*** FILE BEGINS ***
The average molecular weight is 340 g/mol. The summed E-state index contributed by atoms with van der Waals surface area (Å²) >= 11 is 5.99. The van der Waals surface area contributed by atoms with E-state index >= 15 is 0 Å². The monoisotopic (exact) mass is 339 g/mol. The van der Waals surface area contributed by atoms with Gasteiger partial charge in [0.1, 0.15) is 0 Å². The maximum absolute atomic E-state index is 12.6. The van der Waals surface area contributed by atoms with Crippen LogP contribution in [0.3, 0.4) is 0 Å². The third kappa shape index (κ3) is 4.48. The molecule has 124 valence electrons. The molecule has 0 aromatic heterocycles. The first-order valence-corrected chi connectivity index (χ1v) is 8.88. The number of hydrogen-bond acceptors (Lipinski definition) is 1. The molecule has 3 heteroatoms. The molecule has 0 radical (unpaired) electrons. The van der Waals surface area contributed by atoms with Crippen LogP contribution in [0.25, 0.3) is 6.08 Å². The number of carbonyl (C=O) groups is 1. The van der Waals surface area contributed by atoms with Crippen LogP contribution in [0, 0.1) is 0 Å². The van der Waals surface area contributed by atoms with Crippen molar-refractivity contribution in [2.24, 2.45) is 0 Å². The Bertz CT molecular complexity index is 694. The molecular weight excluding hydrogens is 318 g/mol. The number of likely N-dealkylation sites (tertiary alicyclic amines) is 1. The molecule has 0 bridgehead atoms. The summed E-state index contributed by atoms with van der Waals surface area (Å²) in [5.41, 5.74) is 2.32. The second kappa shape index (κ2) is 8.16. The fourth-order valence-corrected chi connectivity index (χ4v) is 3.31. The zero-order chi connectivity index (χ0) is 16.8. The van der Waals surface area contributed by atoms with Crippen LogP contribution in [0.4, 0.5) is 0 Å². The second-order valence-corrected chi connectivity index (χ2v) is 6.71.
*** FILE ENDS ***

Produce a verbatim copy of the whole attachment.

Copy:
The average molecular weight is 340 g/mol. The summed E-state index contributed by atoms with van der Waals surface area (Å²) >= 11 is 5.99. The van der Waals surface area contributed by atoms with E-state index >= 15 is 0 Å². The monoisotopic (exact) mass is 339 g/mol. The van der Waals surface area contributed by atoms with Gasteiger partial charge in [0.1, 0.15) is 0 Å². The maximum absolute atomic E-state index is 12.6. The van der Waals surface area contributed by atoms with Crippen LogP contribution in [0.3, 0.4) is 0 Å². The third kappa shape index (κ3) is 4.48. The molecule has 124 valence electrons. The molecule has 0 aromatic heterocycles. The first-order valence-corrected chi connectivity index (χ1v) is 8.88. The number of hydrogen-bond acceptors (Lipinski definition) is 1. The molecule has 3 heteroatoms. The molecule has 0 radical (unpaired) electrons. The van der Waals surface area contributed by atoms with Crippen LogP contribution in [0.25, 0.3) is 6.08 Å². The number of carbonyl (C=O) groups is 1. The van der Waals surface area contributed by atoms with Crippen LogP contribution in [0, 0.1) is 0 Å². The van der Waals surface area contributed by atoms with Crippen molar-refractivity contribution in [2.24, 2.45) is 0 Å². The Bertz CT molecular complexity index is 694. The molecular weight excluding hydrogens is 318 g/mol. The number of likely N-dealkylation sites (tertiary alicyclic amines) is 1. The molecule has 0 bridgehead atoms. The summed E-state index contributed by atoms with van der Waals surface area (Å²) in [5.41, 5.74) is 2.32. The second kappa shape index (κ2) is 8.16. The fourth-order valence-corrected chi connectivity index (χ4v) is 3.31. The zero-order chi connectivity index (χ0) is 16.8. The van der Waals surface area contributed by atoms with Crippen LogP contribution in [0.4, 0.5) is 0 Å². The second-order valence-corrected chi connectivity index (χ2v) is 6.71.